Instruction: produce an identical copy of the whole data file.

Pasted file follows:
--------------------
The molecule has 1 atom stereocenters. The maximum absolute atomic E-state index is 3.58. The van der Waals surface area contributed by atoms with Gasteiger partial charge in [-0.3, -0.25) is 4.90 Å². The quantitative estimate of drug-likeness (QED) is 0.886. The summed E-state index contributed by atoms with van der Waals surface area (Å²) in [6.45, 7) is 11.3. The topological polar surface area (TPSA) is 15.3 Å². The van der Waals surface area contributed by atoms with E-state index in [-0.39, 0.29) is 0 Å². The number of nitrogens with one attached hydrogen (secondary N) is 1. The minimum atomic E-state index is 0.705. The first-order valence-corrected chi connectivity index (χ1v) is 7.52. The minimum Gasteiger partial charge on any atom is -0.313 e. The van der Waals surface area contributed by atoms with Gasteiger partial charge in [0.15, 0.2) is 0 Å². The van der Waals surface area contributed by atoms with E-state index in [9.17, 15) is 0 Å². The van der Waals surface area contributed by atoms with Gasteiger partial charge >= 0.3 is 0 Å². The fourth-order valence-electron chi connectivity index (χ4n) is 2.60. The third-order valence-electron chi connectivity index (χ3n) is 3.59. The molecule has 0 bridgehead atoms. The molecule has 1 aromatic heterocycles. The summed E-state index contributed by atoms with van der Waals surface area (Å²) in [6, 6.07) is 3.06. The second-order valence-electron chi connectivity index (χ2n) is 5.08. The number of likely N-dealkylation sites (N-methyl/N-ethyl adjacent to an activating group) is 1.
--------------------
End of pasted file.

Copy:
The molecule has 1 atom stereocenters. The maximum absolute atomic E-state index is 3.58. The van der Waals surface area contributed by atoms with Gasteiger partial charge in [-0.3, -0.25) is 4.90 Å². The quantitative estimate of drug-likeness (QED) is 0.886. The summed E-state index contributed by atoms with van der Waals surface area (Å²) in [6.45, 7) is 11.3. The topological polar surface area (TPSA) is 15.3 Å². The van der Waals surface area contributed by atoms with E-state index in [-0.39, 0.29) is 0 Å². The number of nitrogens with one attached hydrogen (secondary N) is 1. The minimum atomic E-state index is 0.705. The first-order valence-corrected chi connectivity index (χ1v) is 7.52. The minimum Gasteiger partial charge on any atom is -0.313 e. The van der Waals surface area contributed by atoms with Gasteiger partial charge in [0.15, 0.2) is 0 Å². The van der Waals surface area contributed by atoms with E-state index in [9.17, 15) is 0 Å². The van der Waals surface area contributed by atoms with Gasteiger partial charge >= 0.3 is 0 Å². The fourth-order valence-electron chi connectivity index (χ4n) is 2.60. The third-order valence-electron chi connectivity index (χ3n) is 3.59. The molecule has 0 bridgehead atoms. The molecule has 1 aromatic heterocycles. The summed E-state index contributed by atoms with van der Waals surface area (Å²) in [6, 6.07) is 3.06. The second-order valence-electron chi connectivity index (χ2n) is 5.08. The number of likely N-dealkylation sites (N-methyl/N-ethyl adjacent to an activating group) is 1.